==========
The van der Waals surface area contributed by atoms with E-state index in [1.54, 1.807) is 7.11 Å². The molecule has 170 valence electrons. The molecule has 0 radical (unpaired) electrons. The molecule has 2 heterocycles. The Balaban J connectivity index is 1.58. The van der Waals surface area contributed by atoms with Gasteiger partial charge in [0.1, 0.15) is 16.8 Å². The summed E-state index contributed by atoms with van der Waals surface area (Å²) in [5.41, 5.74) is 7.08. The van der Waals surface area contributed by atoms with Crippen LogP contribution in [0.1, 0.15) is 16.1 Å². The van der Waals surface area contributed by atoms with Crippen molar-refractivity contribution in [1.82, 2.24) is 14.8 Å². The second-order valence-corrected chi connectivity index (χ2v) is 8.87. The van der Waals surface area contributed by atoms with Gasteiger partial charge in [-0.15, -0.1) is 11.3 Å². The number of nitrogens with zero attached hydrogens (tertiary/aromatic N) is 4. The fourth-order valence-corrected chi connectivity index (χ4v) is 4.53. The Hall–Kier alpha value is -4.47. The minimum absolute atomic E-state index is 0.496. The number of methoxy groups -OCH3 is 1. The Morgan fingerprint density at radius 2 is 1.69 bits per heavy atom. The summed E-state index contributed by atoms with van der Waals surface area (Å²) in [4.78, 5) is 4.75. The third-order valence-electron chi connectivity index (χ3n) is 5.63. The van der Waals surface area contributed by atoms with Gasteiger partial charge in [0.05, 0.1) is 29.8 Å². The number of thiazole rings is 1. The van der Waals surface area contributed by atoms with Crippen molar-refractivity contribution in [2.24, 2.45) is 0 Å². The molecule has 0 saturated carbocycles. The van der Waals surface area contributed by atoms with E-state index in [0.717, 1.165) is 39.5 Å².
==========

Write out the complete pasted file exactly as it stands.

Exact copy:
The van der Waals surface area contributed by atoms with E-state index in [1.54, 1.807) is 7.11 Å². The molecule has 170 valence electrons. The molecule has 0 radical (unpaired) electrons. The molecule has 2 heterocycles. The Balaban J connectivity index is 1.58. The van der Waals surface area contributed by atoms with Gasteiger partial charge in [0.1, 0.15) is 16.8 Å². The summed E-state index contributed by atoms with van der Waals surface area (Å²) in [5.41, 5.74) is 7.08. The van der Waals surface area contributed by atoms with Crippen LogP contribution in [0.1, 0.15) is 16.1 Å². The van der Waals surface area contributed by atoms with Crippen molar-refractivity contribution in [1.82, 2.24) is 14.8 Å². The second-order valence-corrected chi connectivity index (χ2v) is 8.87. The van der Waals surface area contributed by atoms with Gasteiger partial charge in [-0.15, -0.1) is 11.3 Å². The number of nitrogens with zero attached hydrogens (tertiary/aromatic N) is 4. The fourth-order valence-corrected chi connectivity index (χ4v) is 4.53. The Hall–Kier alpha value is -4.47. The minimum absolute atomic E-state index is 0.496. The number of methoxy groups -OCH3 is 1. The Morgan fingerprint density at radius 2 is 1.69 bits per heavy atom. The summed E-state index contributed by atoms with van der Waals surface area (Å²) in [4.78, 5) is 4.75. The third-order valence-electron chi connectivity index (χ3n) is 5.63. The van der Waals surface area contributed by atoms with Gasteiger partial charge in [0.05, 0.1) is 29.8 Å². The number of thiazole rings is 1. The van der Waals surface area contributed by atoms with Crippen molar-refractivity contribution in [2.24, 2.45) is 0 Å². The molecule has 0 saturated carbocycles. The van der Waals surface area contributed by atoms with E-state index in [0.717, 1.165) is 39.5 Å².